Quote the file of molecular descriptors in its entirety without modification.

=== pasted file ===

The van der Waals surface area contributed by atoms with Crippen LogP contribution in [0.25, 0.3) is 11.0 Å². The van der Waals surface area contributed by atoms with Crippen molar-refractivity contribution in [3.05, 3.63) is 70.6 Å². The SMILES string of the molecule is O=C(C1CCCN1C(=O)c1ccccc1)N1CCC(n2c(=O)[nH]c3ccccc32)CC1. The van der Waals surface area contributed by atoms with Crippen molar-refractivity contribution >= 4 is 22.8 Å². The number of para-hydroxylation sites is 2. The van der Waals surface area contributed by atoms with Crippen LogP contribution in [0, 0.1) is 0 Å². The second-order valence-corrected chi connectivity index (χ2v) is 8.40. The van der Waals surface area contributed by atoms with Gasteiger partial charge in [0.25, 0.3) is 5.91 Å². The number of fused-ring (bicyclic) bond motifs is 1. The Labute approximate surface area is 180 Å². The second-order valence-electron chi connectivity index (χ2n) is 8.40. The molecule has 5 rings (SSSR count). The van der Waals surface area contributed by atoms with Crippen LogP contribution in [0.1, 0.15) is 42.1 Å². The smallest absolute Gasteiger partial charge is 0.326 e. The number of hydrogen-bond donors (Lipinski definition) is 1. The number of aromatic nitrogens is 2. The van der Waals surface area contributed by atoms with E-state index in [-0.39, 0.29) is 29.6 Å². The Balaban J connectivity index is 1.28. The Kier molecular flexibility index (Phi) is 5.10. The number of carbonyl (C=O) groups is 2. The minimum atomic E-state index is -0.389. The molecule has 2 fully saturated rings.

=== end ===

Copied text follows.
The van der Waals surface area contributed by atoms with Crippen LogP contribution in [0.25, 0.3) is 11.0 Å². The van der Waals surface area contributed by atoms with Crippen molar-refractivity contribution in [3.05, 3.63) is 70.6 Å². The SMILES string of the molecule is O=C(C1CCCN1C(=O)c1ccccc1)N1CCC(n2c(=O)[nH]c3ccccc32)CC1. The van der Waals surface area contributed by atoms with Crippen molar-refractivity contribution >= 4 is 22.8 Å². The number of para-hydroxylation sites is 2. The van der Waals surface area contributed by atoms with Crippen LogP contribution in [0, 0.1) is 0 Å². The second-order valence-corrected chi connectivity index (χ2v) is 8.40. The van der Waals surface area contributed by atoms with Gasteiger partial charge in [0.25, 0.3) is 5.91 Å². The number of fused-ring (bicyclic) bond motifs is 1. The Labute approximate surface area is 180 Å². The second-order valence-electron chi connectivity index (χ2n) is 8.40. The molecule has 5 rings (SSSR count). The van der Waals surface area contributed by atoms with Crippen LogP contribution in [0.1, 0.15) is 42.1 Å². The smallest absolute Gasteiger partial charge is 0.326 e. The number of hydrogen-bond donors (Lipinski definition) is 1. The number of aromatic nitrogens is 2. The van der Waals surface area contributed by atoms with E-state index in [-0.39, 0.29) is 29.6 Å². The Balaban J connectivity index is 1.28. The Kier molecular flexibility index (Phi) is 5.10. The number of carbonyl (C=O) groups is 2. The minimum atomic E-state index is -0.389. The molecule has 2 fully saturated rings.